Friday, October 1, 1999 Published at 00:32 GMT 01:32 UK
'NHS rot has stopped'
Mr Dobson: "The foundations have been laid"
Health Secretary Frank Dobson has announced plans for better mental health services and more accessible primary health care.
In his speech to the Labour Party conference, Mr Dobson set out the first ever national standards for mental health treatment,and told delegates that people with mental health problems had not had the attention they deserved.
He also revealed that the so-called "supernurses" - highly trained consultant-grade nurses - could be paid up to £42,000 under new pay arrangements.
Mr Dobson said that the government's overall reforms of the health service were beginning to take effect.
He said that a 10-year programme of change would safeguard the NHS for "our children and our children's children".
He restated the government's commitment to boost NHS dentistry, saying that a new "phone and go" service to help patients locate NHS dentists would soon be up and running.
Mental health care
Mental health campaigners say that the quality of care someone with mental illness can expect varies widely across the country.
The National Service Framework for mental health sets clear standards for health and social services, requiring them to:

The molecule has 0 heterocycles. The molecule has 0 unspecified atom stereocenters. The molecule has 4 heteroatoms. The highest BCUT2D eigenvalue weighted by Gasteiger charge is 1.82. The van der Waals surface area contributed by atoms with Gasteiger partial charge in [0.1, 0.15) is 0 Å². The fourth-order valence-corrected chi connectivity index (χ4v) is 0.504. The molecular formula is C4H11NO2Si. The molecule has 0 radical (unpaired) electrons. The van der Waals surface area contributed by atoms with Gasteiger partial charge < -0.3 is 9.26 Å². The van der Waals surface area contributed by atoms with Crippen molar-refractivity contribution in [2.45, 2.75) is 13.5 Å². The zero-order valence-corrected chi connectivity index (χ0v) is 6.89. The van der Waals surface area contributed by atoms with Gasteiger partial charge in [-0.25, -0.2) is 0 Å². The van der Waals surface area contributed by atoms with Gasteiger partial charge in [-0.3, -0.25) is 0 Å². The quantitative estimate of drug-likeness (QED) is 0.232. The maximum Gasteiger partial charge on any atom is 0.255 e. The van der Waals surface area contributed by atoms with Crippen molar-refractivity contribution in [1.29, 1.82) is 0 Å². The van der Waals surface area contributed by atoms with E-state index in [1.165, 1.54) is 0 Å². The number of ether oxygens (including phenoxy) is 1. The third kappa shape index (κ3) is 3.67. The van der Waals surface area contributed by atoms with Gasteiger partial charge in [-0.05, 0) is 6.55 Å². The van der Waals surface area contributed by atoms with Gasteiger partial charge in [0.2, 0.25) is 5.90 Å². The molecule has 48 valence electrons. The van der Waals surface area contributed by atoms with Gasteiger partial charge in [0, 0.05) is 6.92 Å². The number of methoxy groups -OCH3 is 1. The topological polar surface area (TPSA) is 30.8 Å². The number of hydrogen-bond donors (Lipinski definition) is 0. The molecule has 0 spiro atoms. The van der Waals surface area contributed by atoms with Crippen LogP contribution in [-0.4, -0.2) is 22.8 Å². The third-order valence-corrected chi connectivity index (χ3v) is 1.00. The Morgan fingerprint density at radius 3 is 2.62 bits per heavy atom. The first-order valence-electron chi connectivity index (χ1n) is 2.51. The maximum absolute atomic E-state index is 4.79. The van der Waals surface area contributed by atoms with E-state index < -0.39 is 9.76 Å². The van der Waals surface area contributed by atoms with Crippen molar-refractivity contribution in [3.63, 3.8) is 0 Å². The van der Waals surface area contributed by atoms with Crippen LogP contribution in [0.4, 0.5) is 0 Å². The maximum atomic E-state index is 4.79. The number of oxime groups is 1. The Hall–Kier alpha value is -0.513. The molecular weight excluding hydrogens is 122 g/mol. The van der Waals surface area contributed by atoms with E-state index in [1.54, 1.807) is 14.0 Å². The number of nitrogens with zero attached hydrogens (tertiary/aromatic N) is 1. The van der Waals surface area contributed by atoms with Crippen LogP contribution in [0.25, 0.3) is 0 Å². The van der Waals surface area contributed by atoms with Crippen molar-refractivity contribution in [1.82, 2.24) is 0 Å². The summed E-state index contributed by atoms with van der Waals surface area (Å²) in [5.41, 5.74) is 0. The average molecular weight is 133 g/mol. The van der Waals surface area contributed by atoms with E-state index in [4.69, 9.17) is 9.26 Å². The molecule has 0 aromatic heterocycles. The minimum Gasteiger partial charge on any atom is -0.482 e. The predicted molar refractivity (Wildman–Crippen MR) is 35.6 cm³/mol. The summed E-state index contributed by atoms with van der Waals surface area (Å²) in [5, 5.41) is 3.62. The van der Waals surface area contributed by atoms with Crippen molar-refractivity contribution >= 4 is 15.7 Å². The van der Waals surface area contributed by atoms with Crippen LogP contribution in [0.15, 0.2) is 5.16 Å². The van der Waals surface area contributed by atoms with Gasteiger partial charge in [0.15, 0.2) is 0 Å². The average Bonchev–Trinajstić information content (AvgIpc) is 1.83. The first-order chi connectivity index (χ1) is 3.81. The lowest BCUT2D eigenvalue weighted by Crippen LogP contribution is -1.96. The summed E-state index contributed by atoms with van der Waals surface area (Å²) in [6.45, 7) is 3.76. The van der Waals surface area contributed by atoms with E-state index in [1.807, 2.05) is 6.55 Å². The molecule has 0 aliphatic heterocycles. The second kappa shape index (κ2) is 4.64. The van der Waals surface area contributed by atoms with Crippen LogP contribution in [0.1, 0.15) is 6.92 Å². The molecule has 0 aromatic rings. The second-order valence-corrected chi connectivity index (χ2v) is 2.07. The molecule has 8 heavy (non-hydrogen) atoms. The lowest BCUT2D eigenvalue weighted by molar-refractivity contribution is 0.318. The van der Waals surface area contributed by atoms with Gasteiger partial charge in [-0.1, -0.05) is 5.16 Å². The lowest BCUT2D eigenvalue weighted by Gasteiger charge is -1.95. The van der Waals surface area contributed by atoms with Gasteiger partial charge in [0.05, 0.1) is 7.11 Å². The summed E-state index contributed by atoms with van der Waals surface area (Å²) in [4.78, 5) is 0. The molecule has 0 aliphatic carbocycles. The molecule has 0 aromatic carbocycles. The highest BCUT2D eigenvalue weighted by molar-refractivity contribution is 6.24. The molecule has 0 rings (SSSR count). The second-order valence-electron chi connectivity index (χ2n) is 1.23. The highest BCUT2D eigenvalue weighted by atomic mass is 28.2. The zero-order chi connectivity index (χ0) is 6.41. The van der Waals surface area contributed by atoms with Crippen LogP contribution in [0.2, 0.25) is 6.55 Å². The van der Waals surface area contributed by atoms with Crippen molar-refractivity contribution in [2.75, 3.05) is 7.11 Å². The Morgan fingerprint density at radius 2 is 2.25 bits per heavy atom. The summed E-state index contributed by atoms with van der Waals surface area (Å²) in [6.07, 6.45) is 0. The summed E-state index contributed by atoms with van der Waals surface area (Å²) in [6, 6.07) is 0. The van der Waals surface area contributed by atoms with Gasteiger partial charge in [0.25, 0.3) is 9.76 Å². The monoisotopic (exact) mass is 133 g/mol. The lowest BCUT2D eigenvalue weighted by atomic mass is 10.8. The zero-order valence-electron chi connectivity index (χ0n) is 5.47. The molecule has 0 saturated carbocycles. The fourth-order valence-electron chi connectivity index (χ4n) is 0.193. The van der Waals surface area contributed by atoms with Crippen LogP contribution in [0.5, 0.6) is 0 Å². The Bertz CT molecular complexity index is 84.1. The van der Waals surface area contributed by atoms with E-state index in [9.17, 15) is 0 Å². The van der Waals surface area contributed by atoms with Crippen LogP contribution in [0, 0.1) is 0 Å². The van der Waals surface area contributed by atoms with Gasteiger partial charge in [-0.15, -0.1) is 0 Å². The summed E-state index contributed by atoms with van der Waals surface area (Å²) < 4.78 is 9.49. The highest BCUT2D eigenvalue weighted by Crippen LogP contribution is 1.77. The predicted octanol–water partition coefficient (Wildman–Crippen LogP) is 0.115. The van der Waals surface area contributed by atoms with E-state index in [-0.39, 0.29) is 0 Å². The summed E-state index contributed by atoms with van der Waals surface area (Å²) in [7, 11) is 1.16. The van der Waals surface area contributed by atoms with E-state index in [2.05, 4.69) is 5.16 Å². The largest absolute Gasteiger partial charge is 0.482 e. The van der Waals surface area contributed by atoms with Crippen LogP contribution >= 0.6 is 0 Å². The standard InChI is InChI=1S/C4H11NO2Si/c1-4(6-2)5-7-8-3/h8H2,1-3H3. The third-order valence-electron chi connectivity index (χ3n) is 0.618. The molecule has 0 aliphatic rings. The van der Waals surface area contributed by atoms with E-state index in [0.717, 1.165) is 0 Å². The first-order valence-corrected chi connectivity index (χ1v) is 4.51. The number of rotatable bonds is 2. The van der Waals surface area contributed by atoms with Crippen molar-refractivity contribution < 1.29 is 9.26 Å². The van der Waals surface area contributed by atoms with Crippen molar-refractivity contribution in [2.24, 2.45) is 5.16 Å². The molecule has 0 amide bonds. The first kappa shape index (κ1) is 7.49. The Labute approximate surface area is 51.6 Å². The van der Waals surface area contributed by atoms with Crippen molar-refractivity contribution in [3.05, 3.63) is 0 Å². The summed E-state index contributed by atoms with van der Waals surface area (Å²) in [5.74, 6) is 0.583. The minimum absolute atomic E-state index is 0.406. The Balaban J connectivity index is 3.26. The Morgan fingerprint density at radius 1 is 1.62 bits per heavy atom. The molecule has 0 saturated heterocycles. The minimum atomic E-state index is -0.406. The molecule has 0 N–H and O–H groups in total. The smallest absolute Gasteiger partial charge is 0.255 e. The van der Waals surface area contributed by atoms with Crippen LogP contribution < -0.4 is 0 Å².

Click here for full details of the framework.
Campaigners gave a broad welcome to the framework, but many said it would need to be backed by substantially more cash than the government is currently investing in mental health..
The framework on mental health will be followed by fresh standards for the treatment of heart disease and diabetes, and for the long-term care of the elderly, he said.
"Step by step we will modernise treatment standards for every main condition."
He said: "We need to give patients extra options to back up traditional services."
Walk-in centres are to be created at a total of 36 sites across the UK, and the government is spending £31m this year on setting them up.
The aim of the centres is to give people access to doctors and nurses at more convenient times, such as late evenings and early mornings, and in town centre locations.
However, the British Medical Association has claimed the clinics threaten to "destabilise" primary care and the GP-patient relationship.
The BMA has called for the pace of change in the NHS to be slowed down, and for full consultation with doctors before futher developments are implemented.
Dr John Chisholm, chairman of the BMA's GP committee, said: "The BMA is not against change - we welcome anything that will improve the NHS - but we do ask for evidence-based change. Until we see the evidence the jury is still out on walk-in centres."
The new centres will open next year in Nottingham, Loughborough, Harlow, East London, North London, Croydon, Southampton, Weybridge, Woking, Slough, Bristol, Walsall, Coventry, Leigh, Bury, the Wirral and St Helens.